One kilogram of plastic can be converted to one liter of fuel oil. The process is simple and can be designed to perform in a resource-constrained region.
This fuel can be directly used in an unmodified diesel engine. Using this process, 1 kilogram of plastic can be converted to 1 liter of fuel oil. The chemistry is simple and a process can be designed to perform in a resource-constrained region. The UKATS research lab developed a device constructed from materials that are widely available in developing countries. Our device slowly pyrolizes plastic waste using heat produced by burning wood or other biomass.
The plastic-to-fuel process is particularly suited to an appropriate technology solution. The chemistry is simple and the operation can be carried out on a small scale with limited technical expertise. Developing countries may even have an advantage over the developed global West. In a developed economy, most waste is unsorted, which makes the process more challenging. In emerging economies, people are able to sort waste and retrieve the appropriate plastic easily.
We have referred to the process of converting waste plastic into fuel oil as Trash to Tank, or 3T.
Trash to Tank (3T) vs. recycling
The 3T process differs from other recycling efforts in that the plastic is completely consumed. Although we don’t mean to suggest that recycling efforts are in anyway negative, they don’t remove the plastic from supply chain. Eventually, recycled plastic will reach the ecosystem. Other efforts like remanufacturing the plastic as a building material or aggregate for roads are also positive, but only serve to delay the eventually migration of plastic to the ecosystem. Of course, using the plastic as a motor fuel does release CO2 into the atmosphere, but as our previously published research shows, it is less than what would be released from fossil-based diesel fuel and contains no sulfur emissions.
3T provides an economic incentive for underserved communities to address their waste plastic problem themselves.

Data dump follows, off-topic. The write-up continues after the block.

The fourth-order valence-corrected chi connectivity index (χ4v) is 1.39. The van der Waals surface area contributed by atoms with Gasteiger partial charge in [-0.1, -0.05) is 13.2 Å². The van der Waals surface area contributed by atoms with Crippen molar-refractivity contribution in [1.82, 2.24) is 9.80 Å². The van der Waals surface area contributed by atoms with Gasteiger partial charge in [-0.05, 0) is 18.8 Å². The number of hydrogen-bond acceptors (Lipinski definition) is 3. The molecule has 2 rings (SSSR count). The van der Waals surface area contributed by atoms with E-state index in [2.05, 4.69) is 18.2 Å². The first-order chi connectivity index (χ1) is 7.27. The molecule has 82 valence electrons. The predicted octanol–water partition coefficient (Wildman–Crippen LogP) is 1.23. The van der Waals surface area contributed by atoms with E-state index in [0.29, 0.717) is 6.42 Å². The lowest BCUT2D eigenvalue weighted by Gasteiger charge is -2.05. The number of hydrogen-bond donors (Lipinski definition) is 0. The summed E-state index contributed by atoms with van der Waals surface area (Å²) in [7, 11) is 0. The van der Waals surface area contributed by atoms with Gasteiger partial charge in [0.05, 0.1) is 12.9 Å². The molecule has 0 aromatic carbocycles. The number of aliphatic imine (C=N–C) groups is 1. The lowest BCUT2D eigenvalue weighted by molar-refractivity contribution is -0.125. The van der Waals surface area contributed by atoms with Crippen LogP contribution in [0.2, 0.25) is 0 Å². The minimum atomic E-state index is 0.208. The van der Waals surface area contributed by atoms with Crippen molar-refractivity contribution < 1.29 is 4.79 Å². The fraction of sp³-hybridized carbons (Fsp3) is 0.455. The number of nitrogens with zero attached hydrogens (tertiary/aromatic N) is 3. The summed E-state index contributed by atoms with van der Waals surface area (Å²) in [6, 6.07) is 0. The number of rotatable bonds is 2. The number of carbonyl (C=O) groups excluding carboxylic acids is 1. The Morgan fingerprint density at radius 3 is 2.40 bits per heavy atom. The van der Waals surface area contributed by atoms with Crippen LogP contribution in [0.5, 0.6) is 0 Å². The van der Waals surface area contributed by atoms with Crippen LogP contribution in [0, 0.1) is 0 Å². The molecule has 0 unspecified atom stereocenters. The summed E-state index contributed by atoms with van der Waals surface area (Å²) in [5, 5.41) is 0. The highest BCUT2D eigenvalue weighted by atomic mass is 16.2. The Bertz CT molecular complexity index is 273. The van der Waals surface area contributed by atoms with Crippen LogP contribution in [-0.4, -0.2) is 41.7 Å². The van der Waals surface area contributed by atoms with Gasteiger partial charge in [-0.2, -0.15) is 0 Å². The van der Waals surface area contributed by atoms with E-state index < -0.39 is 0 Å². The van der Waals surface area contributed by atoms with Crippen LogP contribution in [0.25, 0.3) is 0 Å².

The 3T process benefits people by contributing to clean communities, prosperity by providing business opportunities for local entrepreneurs, and the planet by diverting plastic from entering the ecosystem and producing a cleaner burning fuel than fossil derived options. In short, 3T provides an economic incentive for underserved communities to address their waste plastic problem themselves.
Implementation of Trash to Tank in Uganda
The UKATS group, the Department of Agricultural and Biosystems Engineering at Makerere University, Institutional Energy Solutions in Cottage Grove, Oregon and the Rotary clubs of Paducah, Kentucky and Kampala North have worked together to implement a pilot test of the 3T concept in Uganda. The team selected and trained a recipient of the processor, who then began producing fuel from locally gathered waste plastic and selling it as a side business.
Since July 2018, the recipient has been processing waste plastic four to five times per week, producing 20–25 liters of fuel weekly. Due to the success of the pilot test, the project will be expanded in 2019.
The team plans to expand the project in Uganda during the summer of 2019. Six processors will be distributed around Kampala. Additionally, the team is working with the Uganda Bureau of Standards to have the fuel certified as an over-the-road fuel. This will help with the broad implementation of the project.
About the Authors
Jeff Seay is Professor of Chemical Engineering at the University of Kentucky and PI of the UK Appropriate Technology and Sustainability research lab.
Chandni Joshi and Ronald Kizza contributed.